Goal 2: Reduce Human Disease

To extend our knowledge of the pathobiology of heart, lung, blood, and sleep disorders and enable clinical investigations that advance the prediction, prevention, preemption, treatment, and cures of human disease.

Goal 2: Reduce Human Disease

Reduce the immunological burden of Heart Transplantation.

The research in the field of heart transplantation is importantly targeted to minimization of the undue toxicity of immunosuppressive regimens. This practice is limited by the natural tendency to develop chronic and humoral rejection if immunosuppression is too low. Allocation of organs in Heart Transplantation (HTx) is traditionally limited by the logistic of donation (Cold Ischemic Time) and by the urgency of recipients. ...more »

Submitted by (@camarell)

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Goal 2: Reduce Human Disease

Sickle Cell anemia and Aplastic anemia survivors: Late effects and quality of life issues in Stem Cell Transplant Survivors

Most of the patients suffering from non-malignant hematologic conditions are cured of the original disease with Hematopoitec Stem Cell Transplant (HSCT) but still their survival is less compared to age matched general population, and additionally they suffer from unique complications of HSCT culminating into a variety of late physical, psychologic, financial, and social complications (“late effects”). Considerable improvements ...more »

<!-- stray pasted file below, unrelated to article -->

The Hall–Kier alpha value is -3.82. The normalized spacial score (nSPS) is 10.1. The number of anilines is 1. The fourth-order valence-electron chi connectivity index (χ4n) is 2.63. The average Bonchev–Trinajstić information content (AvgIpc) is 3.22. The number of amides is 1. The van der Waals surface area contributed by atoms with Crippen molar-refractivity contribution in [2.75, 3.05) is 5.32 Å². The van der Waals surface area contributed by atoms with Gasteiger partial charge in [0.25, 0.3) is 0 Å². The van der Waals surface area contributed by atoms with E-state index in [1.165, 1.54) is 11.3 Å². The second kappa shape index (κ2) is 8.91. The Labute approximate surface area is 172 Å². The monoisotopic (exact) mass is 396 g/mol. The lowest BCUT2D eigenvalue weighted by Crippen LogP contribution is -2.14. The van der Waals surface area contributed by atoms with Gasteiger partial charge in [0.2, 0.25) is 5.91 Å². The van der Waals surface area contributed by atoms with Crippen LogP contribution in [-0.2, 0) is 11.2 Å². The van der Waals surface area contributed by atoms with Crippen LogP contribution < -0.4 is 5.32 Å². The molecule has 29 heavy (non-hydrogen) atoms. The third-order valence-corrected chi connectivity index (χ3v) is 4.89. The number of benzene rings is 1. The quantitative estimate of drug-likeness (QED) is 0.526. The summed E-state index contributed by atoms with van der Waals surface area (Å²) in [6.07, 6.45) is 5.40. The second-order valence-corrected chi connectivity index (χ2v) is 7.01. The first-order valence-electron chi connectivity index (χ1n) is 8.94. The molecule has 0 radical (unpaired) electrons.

Submitted by (@hashmi.shahrukh)

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Goal 2: Reduce Human Disease

Controversies exist regarding thoracic aortic disease imaging

Controversies exist regarding aortic disease imaging (the aorta as well as the aortic valve, including characterization in the presence of a bicuspid aortic valve (BAV)). Many imaging approaches are optimized for evaluation of coronary artery disease rather than aortic disease. Without accurate characterization, the degree of disease progression may be under estimated, patient symptoms may be discounted, and those who ...more »

Submitted by (@bavtad)

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Goal 2: Reduce Human Disease

Diaphragmatic dysfunction in critical illness

Diaphragmatic dysfunction occurs more frequently than clinically recognized in the setting of acute critical illness or injury. This contributes to both incipient and prolonged respiratory failure, as well as the growth of long-term acute care/rehab hospitalizations. We need a better understanding of the mechanisms of dysfunction as well as strategies to mitigate loss of diaphragmatic muscle mass, ultimately leading ...more »

Submitted by (@greg.martin)

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